United States: 50-State Survey

Since its inception in 1914, the Federal Trade Commission (FTC) has served the function of protecting consumers and promoting competition among businesses in the United States. In its original form, the FTC Act was limited in scope, proscribing only "unfair methods of competition." 1 Thus, under the original provisions of the Act, the FTC had the power to restrict only those practices that were unfair to a business's competitors. 2 However, in 1938, the WheelerLea Act amended Section 5 of the FTC Act to include a more general prohibition against "unfair or deceptive acts or practices in commerce." 3 This amendment gave the FTC jurisdiction over a broader range of business practices that harmed consumers, regardless of whether they were deemed unfair to competitors. Following the amendment of Section 5 of the FTC Act, state legislatures began to adopt their own Consumer Protection Acts (CPAs) as a way of complementing the FTC's enforcement authority while providing citizens with the private right of action that the FTC Act lacked. 4 This surge of state legislative action reached a crescendo in the late 1960s and early 1970s, and by 1981 every state had adopted some form of CPA. 5 Many of these CPAs can be traced to one of three model acts: the Uniform Deceptive Trade Practices Act, the Unfair Trade Practices and Consumer Protection Law (UTPCPL), and the Uniform Consumer Sales Practices Act. 6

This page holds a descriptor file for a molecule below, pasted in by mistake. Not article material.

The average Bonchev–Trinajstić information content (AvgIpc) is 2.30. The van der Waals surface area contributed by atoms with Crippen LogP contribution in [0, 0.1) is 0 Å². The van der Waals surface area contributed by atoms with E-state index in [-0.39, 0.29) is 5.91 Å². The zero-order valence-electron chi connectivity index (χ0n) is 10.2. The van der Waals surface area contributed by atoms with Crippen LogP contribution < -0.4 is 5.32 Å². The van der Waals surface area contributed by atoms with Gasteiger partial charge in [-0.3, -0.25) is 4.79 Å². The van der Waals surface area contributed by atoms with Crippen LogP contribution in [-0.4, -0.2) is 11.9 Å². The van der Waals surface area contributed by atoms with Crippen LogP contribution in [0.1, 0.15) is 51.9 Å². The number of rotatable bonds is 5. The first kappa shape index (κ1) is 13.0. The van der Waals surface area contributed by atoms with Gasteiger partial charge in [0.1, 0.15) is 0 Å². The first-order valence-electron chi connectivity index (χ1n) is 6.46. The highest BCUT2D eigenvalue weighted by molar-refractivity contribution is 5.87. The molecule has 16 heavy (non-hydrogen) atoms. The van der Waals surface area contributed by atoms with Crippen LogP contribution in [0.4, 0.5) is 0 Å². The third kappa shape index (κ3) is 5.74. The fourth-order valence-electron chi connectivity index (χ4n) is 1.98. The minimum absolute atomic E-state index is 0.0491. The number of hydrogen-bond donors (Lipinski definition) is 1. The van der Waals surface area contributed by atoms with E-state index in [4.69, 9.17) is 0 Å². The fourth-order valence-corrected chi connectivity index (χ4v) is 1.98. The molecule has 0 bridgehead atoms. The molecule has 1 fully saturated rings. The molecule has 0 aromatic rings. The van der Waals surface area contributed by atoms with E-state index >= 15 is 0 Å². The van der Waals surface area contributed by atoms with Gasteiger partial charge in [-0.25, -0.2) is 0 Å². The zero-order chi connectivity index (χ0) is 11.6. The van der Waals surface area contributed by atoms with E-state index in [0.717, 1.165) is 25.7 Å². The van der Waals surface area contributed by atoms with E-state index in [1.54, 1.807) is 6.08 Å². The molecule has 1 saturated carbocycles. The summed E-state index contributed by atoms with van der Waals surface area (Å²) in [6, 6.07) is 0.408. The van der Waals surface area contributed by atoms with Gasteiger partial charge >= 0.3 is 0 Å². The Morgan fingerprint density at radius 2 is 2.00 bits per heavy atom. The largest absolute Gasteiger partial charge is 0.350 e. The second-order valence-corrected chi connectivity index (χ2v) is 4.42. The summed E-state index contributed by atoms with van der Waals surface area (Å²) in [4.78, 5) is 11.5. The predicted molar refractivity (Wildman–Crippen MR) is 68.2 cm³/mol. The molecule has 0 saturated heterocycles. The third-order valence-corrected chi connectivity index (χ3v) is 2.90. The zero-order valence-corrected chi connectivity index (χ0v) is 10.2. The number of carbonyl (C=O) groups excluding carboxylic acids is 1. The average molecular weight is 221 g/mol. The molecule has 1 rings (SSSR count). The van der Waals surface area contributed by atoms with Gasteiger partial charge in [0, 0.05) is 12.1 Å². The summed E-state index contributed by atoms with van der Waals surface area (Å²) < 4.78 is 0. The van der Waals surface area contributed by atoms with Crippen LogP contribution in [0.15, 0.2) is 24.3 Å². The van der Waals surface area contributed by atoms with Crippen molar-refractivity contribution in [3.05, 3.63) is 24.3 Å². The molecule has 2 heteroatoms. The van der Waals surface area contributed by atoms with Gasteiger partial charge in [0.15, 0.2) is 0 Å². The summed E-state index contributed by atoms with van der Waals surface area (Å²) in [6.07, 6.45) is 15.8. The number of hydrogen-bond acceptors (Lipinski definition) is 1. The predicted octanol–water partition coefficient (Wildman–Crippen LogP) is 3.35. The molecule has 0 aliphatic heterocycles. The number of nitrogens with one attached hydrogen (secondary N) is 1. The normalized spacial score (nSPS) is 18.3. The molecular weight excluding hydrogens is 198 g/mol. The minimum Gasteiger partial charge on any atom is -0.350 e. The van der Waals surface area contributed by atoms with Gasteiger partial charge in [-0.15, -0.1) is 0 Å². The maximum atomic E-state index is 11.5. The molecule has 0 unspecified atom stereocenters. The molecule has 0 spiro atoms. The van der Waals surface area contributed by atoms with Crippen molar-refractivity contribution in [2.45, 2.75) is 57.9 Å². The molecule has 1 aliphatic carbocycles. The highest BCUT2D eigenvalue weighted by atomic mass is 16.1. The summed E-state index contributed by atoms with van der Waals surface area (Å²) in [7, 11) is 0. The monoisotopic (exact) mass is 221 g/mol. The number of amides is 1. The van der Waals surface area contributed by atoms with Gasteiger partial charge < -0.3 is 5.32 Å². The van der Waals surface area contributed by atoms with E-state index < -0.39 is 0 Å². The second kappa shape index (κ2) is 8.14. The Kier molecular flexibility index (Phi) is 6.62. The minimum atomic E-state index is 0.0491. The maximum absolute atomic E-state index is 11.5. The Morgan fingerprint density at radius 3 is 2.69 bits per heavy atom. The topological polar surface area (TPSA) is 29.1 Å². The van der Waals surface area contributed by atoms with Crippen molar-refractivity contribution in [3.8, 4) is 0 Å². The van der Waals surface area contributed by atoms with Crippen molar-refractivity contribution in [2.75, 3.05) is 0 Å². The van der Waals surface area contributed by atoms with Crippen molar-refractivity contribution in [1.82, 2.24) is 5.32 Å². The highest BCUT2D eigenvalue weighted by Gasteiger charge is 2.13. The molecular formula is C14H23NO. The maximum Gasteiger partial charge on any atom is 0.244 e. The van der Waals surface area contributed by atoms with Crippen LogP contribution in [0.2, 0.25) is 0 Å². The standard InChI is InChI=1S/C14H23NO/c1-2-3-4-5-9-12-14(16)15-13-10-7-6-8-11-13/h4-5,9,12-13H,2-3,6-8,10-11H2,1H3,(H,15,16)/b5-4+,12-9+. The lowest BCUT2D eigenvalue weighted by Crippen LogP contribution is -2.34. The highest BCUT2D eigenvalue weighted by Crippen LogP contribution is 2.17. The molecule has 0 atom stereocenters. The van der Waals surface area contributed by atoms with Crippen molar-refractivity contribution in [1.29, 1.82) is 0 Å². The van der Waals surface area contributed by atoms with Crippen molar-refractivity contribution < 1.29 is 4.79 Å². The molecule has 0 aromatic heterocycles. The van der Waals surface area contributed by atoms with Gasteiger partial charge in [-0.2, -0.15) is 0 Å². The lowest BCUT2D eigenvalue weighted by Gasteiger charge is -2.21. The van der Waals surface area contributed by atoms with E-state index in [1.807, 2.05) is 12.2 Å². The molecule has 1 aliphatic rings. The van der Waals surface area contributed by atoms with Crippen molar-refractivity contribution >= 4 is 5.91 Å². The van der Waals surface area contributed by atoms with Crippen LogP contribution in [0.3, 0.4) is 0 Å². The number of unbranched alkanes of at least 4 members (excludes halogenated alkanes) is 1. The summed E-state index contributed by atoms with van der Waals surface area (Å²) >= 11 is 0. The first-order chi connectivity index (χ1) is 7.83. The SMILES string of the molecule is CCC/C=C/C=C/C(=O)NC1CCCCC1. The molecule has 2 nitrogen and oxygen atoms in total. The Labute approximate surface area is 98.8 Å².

The UTPCPL is of particular interest, not only because it was the model act adopted by the majority of states, but also because it was created as a collaborative effort between the Council of State Governments and the FTC itself. 7 The UTPCPL offered three alternative formats for defining the scope of activities to be regulate, only two of which were ever adopted by state legislatures. 8 The FTC's influence in the drafting of the UTPCPL is clearly demonstrated in the first format, which has come to be known as the "Little FTC Act." This format simply borrows the FTC Act's broad prohibition against "unfair methods of competition and unfair or deceptive acts or practices," without providing any illustrative examples of prohibited acts. 9 Section 3 of the UTPCPL established an even stronger link between the FTC Act and state CPAs by instructing that "due consideration and great weight shall be given to the interpretations of the Federal Trade Commission and the federal courts relating to Section 5(a)(1) of the Federal Trade Commission Act . . . "10